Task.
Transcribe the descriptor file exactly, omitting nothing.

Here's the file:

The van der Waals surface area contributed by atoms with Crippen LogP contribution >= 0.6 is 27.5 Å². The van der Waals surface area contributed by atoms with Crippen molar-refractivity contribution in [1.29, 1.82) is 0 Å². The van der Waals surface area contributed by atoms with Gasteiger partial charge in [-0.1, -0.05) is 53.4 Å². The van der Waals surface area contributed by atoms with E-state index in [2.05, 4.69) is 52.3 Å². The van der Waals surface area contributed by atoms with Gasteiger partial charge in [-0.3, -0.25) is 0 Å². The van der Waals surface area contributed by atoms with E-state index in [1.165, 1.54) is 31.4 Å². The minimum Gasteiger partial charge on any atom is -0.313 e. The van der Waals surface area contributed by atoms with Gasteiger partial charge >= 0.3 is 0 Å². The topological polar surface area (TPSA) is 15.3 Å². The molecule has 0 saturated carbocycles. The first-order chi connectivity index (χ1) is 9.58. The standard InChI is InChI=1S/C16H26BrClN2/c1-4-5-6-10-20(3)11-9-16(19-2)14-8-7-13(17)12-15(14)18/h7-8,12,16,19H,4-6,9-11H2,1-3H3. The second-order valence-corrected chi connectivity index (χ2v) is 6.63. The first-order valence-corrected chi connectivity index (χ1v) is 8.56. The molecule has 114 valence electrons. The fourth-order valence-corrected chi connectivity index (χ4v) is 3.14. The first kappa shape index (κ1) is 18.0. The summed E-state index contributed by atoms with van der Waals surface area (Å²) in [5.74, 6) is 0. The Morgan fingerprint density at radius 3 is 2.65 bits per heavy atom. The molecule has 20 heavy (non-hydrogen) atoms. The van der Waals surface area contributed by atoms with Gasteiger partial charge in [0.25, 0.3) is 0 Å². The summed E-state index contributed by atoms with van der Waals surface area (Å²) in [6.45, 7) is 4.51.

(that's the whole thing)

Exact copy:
The van der Waals surface area contributed by atoms with Crippen LogP contribution >= 0.6 is 27.5 Å². The van der Waals surface area contributed by atoms with Crippen molar-refractivity contribution in [1.29, 1.82) is 0 Å². The van der Waals surface area contributed by atoms with Gasteiger partial charge in [-0.1, -0.05) is 53.4 Å². The van der Waals surface area contributed by atoms with E-state index in [2.05, 4.69) is 52.3 Å². The van der Waals surface area contributed by atoms with Gasteiger partial charge in [-0.3, -0.25) is 0 Å². The van der Waals surface area contributed by atoms with E-state index in [1.165, 1.54) is 31.4 Å². The minimum Gasteiger partial charge on any atom is -0.313 e. The van der Waals surface area contributed by atoms with Gasteiger partial charge >= 0.3 is 0 Å². The topological polar surface area (TPSA) is 15.3 Å². The molecule has 0 saturated carbocycles. The first-order chi connectivity index (χ1) is 9.58. The standard InChI is InChI=1S/C16H26BrClN2/c1-4-5-6-10-20(3)11-9-16(19-2)14-8-7-13(17)12-15(14)18/h7-8,12,16,19H,4-6,9-11H2,1-3H3. The second-order valence-corrected chi connectivity index (χ2v) is 6.63. The first-order valence-corrected chi connectivity index (χ1v) is 8.56. The molecule has 114 valence electrons. The fourth-order valence-corrected chi connectivity index (χ4v) is 3.14. The first kappa shape index (κ1) is 18.0. The summed E-state index contributed by atoms with van der Waals surface area (Å²) in [5.74, 6) is 0. The Morgan fingerprint density at radius 3 is 2.65 bits per heavy atom. The molecule has 20 heavy (non-hydrogen) atoms. The van der Waals surface area contributed by atoms with Gasteiger partial charge in [0.25, 0.3) is 0 Å². The summed E-state index contributed by atoms with van der Waals surface area (Å²) in [6.45, 7) is 4.51.